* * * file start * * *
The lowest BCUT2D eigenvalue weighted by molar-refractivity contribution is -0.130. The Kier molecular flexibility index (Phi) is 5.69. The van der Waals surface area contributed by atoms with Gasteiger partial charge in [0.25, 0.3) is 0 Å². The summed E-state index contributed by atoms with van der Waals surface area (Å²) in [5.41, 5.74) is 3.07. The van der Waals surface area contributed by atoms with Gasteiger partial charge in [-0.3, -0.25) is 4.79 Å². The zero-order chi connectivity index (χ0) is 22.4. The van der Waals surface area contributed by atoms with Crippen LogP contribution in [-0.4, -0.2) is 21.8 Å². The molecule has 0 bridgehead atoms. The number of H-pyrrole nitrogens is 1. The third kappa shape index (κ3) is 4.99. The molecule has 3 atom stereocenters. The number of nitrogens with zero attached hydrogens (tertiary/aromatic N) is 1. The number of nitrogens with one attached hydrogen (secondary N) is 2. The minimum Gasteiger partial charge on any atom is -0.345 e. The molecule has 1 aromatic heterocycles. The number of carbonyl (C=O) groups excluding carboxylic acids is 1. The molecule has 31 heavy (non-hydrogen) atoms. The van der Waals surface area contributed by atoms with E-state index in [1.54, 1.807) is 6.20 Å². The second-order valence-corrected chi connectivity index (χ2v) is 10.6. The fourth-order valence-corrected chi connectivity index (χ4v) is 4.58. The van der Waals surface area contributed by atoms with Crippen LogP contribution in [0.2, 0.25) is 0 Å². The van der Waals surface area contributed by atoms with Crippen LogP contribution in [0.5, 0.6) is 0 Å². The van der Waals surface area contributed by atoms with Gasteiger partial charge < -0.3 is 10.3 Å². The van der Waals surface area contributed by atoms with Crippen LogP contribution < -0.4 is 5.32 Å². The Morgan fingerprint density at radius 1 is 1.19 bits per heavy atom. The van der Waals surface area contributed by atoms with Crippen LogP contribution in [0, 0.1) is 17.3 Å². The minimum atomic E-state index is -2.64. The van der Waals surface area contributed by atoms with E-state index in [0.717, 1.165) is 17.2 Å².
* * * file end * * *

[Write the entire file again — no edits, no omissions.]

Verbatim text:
The lowest BCUT2D eigenvalue weighted by molar-refractivity contribution is -0.130. The Kier molecular flexibility index (Phi) is 5.69. The van der Waals surface area contributed by atoms with Gasteiger partial charge in [0.25, 0.3) is 0 Å². The summed E-state index contributed by atoms with van der Waals surface area (Å²) in [5.41, 5.74) is 3.07. The van der Waals surface area contributed by atoms with Gasteiger partial charge in [-0.3, -0.25) is 4.79 Å². The zero-order chi connectivity index (χ0) is 22.4. The van der Waals surface area contributed by atoms with Crippen LogP contribution in [-0.4, -0.2) is 21.8 Å². The molecule has 0 bridgehead atoms. The number of H-pyrrole nitrogens is 1. The third kappa shape index (κ3) is 4.99. The molecule has 3 atom stereocenters. The number of nitrogens with zero attached hydrogens (tertiary/aromatic N) is 1. The number of nitrogens with one attached hydrogen (secondary N) is 2. The minimum Gasteiger partial charge on any atom is -0.345 e. The molecule has 1 aromatic heterocycles. The number of carbonyl (C=O) groups excluding carboxylic acids is 1. The molecule has 31 heavy (non-hydrogen) atoms. The van der Waals surface area contributed by atoms with E-state index in [1.54, 1.807) is 6.20 Å². The second-order valence-corrected chi connectivity index (χ2v) is 10.6. The fourth-order valence-corrected chi connectivity index (χ4v) is 4.58. The van der Waals surface area contributed by atoms with Crippen LogP contribution in [0.2, 0.25) is 0 Å². The van der Waals surface area contributed by atoms with Crippen LogP contribution in [0.5, 0.6) is 0 Å². The van der Waals surface area contributed by atoms with Gasteiger partial charge < -0.3 is 10.3 Å². The van der Waals surface area contributed by atoms with Crippen LogP contribution < -0.4 is 5.32 Å². The Morgan fingerprint density at radius 1 is 1.19 bits per heavy atom. The van der Waals surface area contributed by atoms with Crippen LogP contribution in [0, 0.1) is 17.3 Å². The minimum atomic E-state index is -2.64. The van der Waals surface area contributed by atoms with E-state index in [0.717, 1.165) is 17.2 Å².